Unleashing the robot swarm
There are two traditional versions of robots presented in science fiction. One is the well-known, intelligent humanoid figure which manufacturers have been trying to build and are getting sufficiently close to if you take a look at Honda’s Asimo. The other version is a large numbers of nano-robots working in tandem.
It is the latter version of robots that a team has been working on creating in the lab of Radhika Nagpal who is the Fred Kavli Professor of Computer Science at the Harvard School of Engineering and Applied Science as well as a core faculty member of the Wyss Institute of Biologically Inspired Engineering.
Their project is called Kilobots and comprises of extremely simple three legged robots. While they may not be on the nano scale they are still just a few centimeters wide. The Kilobots combine and collaborate together to perform tasks.
Even without knowing that Nagpal is involved with the Wyss institute, it is easy to see that the team behind the Kilobots drew inspiration from nature. Nagpal had previously worked on a similar project for collaboration between large numbers of small robots based on termites.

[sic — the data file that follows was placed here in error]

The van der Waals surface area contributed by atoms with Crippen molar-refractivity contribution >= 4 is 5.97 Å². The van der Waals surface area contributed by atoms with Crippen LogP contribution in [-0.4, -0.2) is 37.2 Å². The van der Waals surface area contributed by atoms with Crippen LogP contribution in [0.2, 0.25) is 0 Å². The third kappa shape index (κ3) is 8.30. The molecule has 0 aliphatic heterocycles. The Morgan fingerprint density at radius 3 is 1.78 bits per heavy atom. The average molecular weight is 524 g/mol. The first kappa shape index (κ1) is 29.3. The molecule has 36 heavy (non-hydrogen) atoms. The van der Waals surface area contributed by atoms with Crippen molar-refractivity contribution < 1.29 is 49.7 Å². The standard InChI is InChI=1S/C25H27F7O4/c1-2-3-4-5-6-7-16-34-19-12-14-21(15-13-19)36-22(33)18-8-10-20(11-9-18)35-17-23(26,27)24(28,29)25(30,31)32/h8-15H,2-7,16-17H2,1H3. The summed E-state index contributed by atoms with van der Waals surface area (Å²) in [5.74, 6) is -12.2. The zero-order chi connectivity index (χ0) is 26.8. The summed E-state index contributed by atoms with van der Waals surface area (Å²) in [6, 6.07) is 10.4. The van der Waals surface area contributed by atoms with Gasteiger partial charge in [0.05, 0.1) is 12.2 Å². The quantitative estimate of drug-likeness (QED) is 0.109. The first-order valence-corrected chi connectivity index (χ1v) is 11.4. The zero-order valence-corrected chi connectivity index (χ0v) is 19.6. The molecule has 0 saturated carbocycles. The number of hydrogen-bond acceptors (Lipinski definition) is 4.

Nagpal says regarding her fascination with nature: "The beauty of biological systems is that they are elegantly simple—and yet, in large numbers, accomplish the seemingly impossible." She continues: "At some level you no longer even see the individuals; you just see the collective as an entity to itself."
The Kilobots at present can be commanded to make simple 2D images without the requirement of any micromanagement. The real achievement of the team however is that fact that a 1000 robots, or in other words a kilo, can work together without any hitches.
Problems such as traffic jams or robots moving off course and not finding their way back have been solved with a mixture of smartly coded algorithms and by employing simple behaviour patterns for the robots. Additionally the Kilobots also have the ability to correct their own mistakes as well as the mistakes of those around themselves.
The Kilobot robot design and software is open source for non-commercial use.